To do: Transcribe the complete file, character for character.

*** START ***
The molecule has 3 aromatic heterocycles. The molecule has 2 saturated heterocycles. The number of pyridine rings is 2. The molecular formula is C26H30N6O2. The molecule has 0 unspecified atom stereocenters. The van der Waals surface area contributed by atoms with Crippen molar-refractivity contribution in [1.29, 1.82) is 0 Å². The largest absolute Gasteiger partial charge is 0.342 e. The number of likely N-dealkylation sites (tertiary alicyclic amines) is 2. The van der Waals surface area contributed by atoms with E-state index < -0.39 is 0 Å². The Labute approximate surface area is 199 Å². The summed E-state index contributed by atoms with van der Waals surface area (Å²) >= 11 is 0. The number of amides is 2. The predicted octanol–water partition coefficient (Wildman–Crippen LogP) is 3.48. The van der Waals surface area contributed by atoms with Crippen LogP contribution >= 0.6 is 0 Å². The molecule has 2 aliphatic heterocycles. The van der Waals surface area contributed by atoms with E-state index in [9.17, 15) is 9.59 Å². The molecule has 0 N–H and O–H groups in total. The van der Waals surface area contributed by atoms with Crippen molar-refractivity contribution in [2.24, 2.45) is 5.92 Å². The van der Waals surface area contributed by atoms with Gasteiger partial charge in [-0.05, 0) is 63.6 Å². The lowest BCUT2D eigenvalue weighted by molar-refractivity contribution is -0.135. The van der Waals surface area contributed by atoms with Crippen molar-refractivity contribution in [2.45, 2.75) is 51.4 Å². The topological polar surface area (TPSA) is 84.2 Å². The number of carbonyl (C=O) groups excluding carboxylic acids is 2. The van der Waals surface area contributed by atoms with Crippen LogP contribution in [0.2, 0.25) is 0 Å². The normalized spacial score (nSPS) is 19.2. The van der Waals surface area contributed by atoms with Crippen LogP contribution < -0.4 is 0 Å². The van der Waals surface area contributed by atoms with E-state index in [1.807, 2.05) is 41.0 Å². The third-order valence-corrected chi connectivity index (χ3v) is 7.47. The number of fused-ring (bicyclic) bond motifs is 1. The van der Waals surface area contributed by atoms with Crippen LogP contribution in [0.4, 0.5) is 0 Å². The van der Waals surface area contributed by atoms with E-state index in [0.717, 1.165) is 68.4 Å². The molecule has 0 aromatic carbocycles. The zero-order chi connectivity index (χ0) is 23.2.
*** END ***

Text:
The molecule has 3 aromatic heterocycles. The molecule has 2 saturated heterocycles. The number of pyridine rings is 2. The molecular formula is C26H30N6O2. The molecule has 0 unspecified atom stereocenters. The van der Waals surface area contributed by atoms with Crippen molar-refractivity contribution in [1.29, 1.82) is 0 Å². The largest absolute Gasteiger partial charge is 0.342 e. The number of likely N-dealkylation sites (tertiary alicyclic amines) is 2. The van der Waals surface area contributed by atoms with E-state index < -0.39 is 0 Å². The Labute approximate surface area is 199 Å². The summed E-state index contributed by atoms with van der Waals surface area (Å²) >= 11 is 0. The number of amides is 2. The predicted octanol–water partition coefficient (Wildman–Crippen LogP) is 3.48. The van der Waals surface area contributed by atoms with Crippen LogP contribution >= 0.6 is 0 Å². The molecule has 2 aliphatic heterocycles. The van der Waals surface area contributed by atoms with E-state index in [9.17, 15) is 9.59 Å². The molecule has 0 N–H and O–H groups in total. The van der Waals surface area contributed by atoms with Crippen molar-refractivity contribution in [2.24, 2.45) is 5.92 Å². The van der Waals surface area contributed by atoms with Gasteiger partial charge in [-0.05, 0) is 63.6 Å². The lowest BCUT2D eigenvalue weighted by molar-refractivity contribution is -0.135. The van der Waals surface area contributed by atoms with Crippen molar-refractivity contribution in [2.45, 2.75) is 51.4 Å². The topological polar surface area (TPSA) is 84.2 Å². The number of carbonyl (C=O) groups excluding carboxylic acids is 2. The van der Waals surface area contributed by atoms with Crippen LogP contribution in [0.2, 0.25) is 0 Å². The normalized spacial score (nSPS) is 19.2. The van der Waals surface area contributed by atoms with Crippen LogP contribution < -0.4 is 0 Å². The van der Waals surface area contributed by atoms with E-state index in [1.807, 2.05) is 41.0 Å². The third-order valence-corrected chi connectivity index (χ3v) is 7.47. The number of fused-ring (bicyclic) bond motifs is 1. The van der Waals surface area contributed by atoms with Crippen LogP contribution in [0.4, 0.5) is 0 Å². The van der Waals surface area contributed by atoms with E-state index in [0.717, 1.165) is 68.4 Å². The molecule has 0 aromatic carbocycles. The zero-order chi connectivity index (χ0) is 23.2.